- Health care workers. If you work in health care, you're at increased risk of developing a latex allergy.
- Rubber industry workers. Repeated exposure to latex may increase sensitivity.
- People with a personal or family history of allergies. You're at increased risk of latex allergy if you have other allergies — such as hay fever or a food allergy — or they're common in your family.
Connection between food allergy and latex allergy
Certain fruits contain the same allergens found in latex. They include:
- Passion fruit
If you're allergic to latex, you have a greater chance of also being allergic to these foods.
Diagnosis is sometime a challenge. Your health care provider will examine your skin and ask questions about your symptoms and medical history. Tell your provider about your reactions to latex and if you've had any other allergy symptoms. Your provider also will ask questions to rule out other reasons for your symptoms.
A skin test can help determine if your skin reacts to the latex protein. The provider uses a tiny needle to place a small amount of latex below the surface of the skin on your forearm or back. If you're allergic to latex, you develop a raised bump. Only an allergist or other provider experienced in skin testing should perform this test.
Blood tests also may be done to check for latex sensitivity.
Although medicines are available to reduce the symptoms of latex allergy, there is no cure. The only way to prevent a latex allergic reaction is to avoid products that contain latex.
Despite your best efforts to avoid latex, you may come into contact with it. If you've had a severe allergic reaction to latex, you may need to carry injectable epinephrine with you at all times. If you have an anaphylactic reaction, you will need to go to the emergency room for an immediate injection of adrenaline, also known as epinephrine.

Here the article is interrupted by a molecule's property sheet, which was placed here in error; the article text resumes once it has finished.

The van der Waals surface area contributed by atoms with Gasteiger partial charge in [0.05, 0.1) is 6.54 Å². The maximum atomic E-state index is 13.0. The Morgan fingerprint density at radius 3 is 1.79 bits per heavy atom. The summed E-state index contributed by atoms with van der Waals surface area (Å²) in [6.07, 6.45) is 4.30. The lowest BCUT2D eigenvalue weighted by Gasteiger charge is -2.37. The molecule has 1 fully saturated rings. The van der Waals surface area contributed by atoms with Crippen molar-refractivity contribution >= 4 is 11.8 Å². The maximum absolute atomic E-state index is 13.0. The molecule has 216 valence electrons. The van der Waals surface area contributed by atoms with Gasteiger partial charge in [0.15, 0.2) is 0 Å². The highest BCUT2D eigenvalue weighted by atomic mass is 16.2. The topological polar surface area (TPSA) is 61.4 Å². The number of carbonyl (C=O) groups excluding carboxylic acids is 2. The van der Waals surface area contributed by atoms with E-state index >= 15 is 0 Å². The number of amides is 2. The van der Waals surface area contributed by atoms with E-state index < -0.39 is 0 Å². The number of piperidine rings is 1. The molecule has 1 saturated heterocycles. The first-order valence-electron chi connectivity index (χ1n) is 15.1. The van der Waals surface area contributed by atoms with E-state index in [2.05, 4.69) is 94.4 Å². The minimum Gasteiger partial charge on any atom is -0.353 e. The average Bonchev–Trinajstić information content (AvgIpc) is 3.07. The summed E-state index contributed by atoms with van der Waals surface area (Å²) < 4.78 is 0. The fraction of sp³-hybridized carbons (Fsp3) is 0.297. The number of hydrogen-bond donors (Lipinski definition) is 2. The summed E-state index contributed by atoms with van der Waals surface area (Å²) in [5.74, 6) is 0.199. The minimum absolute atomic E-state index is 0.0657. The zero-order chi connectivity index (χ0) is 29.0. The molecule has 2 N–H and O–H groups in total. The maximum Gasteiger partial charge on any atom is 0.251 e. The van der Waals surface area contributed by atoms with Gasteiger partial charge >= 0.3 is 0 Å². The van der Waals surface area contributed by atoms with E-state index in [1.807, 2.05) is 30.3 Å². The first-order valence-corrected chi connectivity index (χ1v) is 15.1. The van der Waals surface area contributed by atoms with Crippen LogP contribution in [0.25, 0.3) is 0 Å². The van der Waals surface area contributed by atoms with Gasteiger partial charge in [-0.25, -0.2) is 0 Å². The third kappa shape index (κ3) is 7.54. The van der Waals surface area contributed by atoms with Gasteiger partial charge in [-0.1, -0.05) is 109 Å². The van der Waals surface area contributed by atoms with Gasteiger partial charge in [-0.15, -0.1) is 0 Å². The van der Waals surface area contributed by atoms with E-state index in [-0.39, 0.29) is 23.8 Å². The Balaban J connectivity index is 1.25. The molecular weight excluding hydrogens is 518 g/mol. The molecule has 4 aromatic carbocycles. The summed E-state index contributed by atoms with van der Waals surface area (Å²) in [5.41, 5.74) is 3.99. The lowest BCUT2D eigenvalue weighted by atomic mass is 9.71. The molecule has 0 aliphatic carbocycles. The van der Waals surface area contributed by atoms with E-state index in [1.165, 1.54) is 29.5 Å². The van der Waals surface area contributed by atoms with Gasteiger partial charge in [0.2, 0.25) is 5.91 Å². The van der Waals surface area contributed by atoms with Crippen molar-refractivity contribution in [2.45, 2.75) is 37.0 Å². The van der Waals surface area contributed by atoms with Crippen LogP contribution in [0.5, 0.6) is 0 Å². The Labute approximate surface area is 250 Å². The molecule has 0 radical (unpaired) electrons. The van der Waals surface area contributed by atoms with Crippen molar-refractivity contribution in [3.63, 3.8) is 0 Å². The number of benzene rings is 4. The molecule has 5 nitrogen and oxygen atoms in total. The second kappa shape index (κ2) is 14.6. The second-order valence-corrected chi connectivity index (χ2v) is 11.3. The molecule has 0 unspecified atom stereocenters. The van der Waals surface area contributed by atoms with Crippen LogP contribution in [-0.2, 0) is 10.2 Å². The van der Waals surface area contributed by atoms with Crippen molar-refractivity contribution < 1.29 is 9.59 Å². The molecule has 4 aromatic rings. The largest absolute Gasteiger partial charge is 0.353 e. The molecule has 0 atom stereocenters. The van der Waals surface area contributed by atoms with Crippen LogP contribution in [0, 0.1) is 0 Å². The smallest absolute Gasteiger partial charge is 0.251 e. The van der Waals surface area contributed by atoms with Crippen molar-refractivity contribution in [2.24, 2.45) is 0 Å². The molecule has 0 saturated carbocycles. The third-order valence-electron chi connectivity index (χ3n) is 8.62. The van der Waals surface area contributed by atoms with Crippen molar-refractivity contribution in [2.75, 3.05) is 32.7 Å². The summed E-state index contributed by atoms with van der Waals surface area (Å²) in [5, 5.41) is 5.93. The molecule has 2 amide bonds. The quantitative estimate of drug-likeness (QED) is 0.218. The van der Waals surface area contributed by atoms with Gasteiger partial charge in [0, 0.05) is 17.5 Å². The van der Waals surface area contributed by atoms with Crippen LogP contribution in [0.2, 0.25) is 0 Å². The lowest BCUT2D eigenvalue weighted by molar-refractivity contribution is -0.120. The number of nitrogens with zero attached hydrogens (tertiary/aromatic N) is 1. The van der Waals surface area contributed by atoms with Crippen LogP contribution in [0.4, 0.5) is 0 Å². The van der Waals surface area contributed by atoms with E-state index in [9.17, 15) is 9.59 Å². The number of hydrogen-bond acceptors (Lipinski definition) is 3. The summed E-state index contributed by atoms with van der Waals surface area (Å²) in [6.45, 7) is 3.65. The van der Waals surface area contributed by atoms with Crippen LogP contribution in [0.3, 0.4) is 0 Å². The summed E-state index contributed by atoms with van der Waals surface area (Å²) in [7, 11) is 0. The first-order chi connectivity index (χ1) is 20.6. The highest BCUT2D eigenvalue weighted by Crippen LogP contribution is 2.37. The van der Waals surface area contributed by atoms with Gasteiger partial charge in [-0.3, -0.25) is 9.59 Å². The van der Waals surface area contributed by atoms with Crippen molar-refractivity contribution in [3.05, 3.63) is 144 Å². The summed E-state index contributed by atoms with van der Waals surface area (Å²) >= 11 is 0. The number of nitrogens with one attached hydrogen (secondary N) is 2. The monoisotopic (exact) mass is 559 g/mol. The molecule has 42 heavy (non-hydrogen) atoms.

For less severe reactions, your provider may prescribe antihistamines or corticosteroids. These may be taken after exposure to latex to control your reaction and help relieve discomfort.
Preparing for an appointment
You're likely to start by seeing your family health care provider. However, you may be referred to a provider who specializes in allergies (allergist).
Here's some information to help you get ready for your appointment.
What you can do
- Write down your symptoms, including any that may seem unrelated to the reason for which you scheduled the appointment.
- Keep notes about any exposure to latex, when it occurred and what type of reaction you had.
- Write down key personal information, including major stresses or recent life changes.
- Make a list of all medications you're taking, including vitamins and supplements.
- Take a family member or friend, if possible. The person who goes with you may remember something that you missed or forgot.
- Write down questions to ask during your appointment.
Preparing a list of questions before your appointment will help you make the most of your time. For latex allergy, some basic questions to ask include:
- What is likely causing my symptoms or condition?
- What are other possible causes for my symptoms or condition?
- What tests do I need?
- What's the best treatment?
- What are the alternatives to the primary approach that you're suggesting?
- How can I avoid contact with latex?
- Are there brochures or other printed material that I can have? What websites do you recommend?
Don't hesitate to ask other questions, as well.
What to expect from your doctor
Your doctor is likely to ask you a number of questions, including:
- When did your symptoms begin?
- Have your symptoms been continuous or occasional?
- How severe are your symptoms?
- Do you have allergies, such as hay fever or allergies to certain foods?
- Is there a history of allergies in your family?
- Have you been exposed to latex products?
- If you had symptoms after wearing latex gloves, how long did it take for the symptoms to develop?
- What surgeries have you had and when?
What you can do in the meantime
If you suspect you have a latex allergy, try to avoid contact with anything that contains latex.